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LIZ PHAIR

YOUNG, GIFTED, AND A SUBURBAN BRAT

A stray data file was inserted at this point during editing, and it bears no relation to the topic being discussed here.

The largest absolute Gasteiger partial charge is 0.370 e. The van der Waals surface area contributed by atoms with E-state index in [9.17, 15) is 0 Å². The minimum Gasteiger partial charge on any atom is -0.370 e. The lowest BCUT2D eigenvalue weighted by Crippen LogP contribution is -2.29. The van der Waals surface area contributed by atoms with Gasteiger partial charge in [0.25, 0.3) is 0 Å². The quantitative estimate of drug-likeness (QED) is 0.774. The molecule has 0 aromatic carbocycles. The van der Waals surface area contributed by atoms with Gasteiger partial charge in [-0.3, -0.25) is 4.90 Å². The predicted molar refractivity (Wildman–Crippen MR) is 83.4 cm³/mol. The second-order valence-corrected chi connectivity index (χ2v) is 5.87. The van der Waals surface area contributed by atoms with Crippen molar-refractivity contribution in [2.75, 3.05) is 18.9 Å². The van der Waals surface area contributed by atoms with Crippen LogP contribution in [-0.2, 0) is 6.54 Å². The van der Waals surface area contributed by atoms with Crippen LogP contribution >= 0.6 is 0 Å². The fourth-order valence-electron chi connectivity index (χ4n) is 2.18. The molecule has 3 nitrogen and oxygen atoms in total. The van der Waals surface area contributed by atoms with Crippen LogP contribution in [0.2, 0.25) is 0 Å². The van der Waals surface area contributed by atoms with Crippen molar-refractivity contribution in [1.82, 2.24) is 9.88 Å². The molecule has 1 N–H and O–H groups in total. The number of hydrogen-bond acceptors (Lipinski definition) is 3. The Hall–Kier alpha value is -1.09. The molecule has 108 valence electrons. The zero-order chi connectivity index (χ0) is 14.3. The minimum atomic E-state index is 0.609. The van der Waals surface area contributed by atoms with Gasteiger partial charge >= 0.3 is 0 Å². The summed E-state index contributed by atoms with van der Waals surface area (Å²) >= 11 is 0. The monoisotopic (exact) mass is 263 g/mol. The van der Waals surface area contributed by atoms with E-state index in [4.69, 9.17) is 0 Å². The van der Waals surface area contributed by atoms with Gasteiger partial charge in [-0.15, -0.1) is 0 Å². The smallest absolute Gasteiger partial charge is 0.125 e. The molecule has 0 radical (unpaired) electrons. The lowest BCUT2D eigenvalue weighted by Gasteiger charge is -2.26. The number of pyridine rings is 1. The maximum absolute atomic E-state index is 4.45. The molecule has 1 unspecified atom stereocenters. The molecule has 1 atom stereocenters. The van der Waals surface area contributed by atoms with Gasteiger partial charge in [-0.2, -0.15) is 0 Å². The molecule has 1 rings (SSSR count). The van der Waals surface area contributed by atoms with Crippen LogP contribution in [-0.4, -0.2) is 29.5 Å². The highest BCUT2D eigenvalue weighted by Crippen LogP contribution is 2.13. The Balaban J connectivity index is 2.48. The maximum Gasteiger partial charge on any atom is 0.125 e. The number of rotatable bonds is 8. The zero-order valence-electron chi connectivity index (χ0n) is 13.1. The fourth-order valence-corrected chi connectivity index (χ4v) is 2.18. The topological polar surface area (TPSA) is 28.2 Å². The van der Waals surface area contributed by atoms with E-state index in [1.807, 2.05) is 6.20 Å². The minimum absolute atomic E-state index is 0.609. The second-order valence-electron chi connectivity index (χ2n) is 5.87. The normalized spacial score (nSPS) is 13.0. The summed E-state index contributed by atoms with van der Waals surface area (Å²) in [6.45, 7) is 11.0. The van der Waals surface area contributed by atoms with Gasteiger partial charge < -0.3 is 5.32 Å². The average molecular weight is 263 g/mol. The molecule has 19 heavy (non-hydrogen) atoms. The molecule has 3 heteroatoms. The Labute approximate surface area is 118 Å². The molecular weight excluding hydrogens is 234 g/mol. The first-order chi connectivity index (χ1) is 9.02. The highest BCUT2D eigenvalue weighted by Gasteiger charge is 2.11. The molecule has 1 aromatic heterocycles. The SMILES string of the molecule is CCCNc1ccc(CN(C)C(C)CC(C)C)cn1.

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”The thing I’m most afraid of is to get on stage and play my songs. For years, they’ve been my personal, private thing, and I wouldn’t play them for anyone, anytime. Now it’s my job, and I feel deeply threatened like a freak.” Fear is not an emotion you’d equate with Liz Phair-not after listening to her brazen debut album, Exile in Guyville. Inspired by the Rolling Stones’ Exile on Main Street, the 18 ballads and catchy pop tunes-hushed shout-outs at once tender and ballistic-bitingly point up the contradictions of living female and have critics turning somersaults in search of superlatives. One reason is the 26-year-old’s refreshing, rapper-like frankness when it comes to sex-as in ”F — – and Run,” the album’s pick hit, which is fast becoming an anthem for empowered, twentysomething chicks. ”After that song I was afraid I’d embarrass my parents and get stalked,” says the product of the same staid, upper-middle-class Chicago suburbs that influenced John Hughes’ Brat Pack movies. But Dad, a physician, and Mom, an art historian, seem to have coped. ”They’ve carried it off like the stoic WASPs they are. They’re behaving stupendously.” And Phair, a self-described brat who pursued visual art at Oberlin College (doing ”charcoal drawings of diseased faces”), is keeping her expectations in check. ”I have to make a fool of myself now. When I’m 34 it won’t be charming anymore.”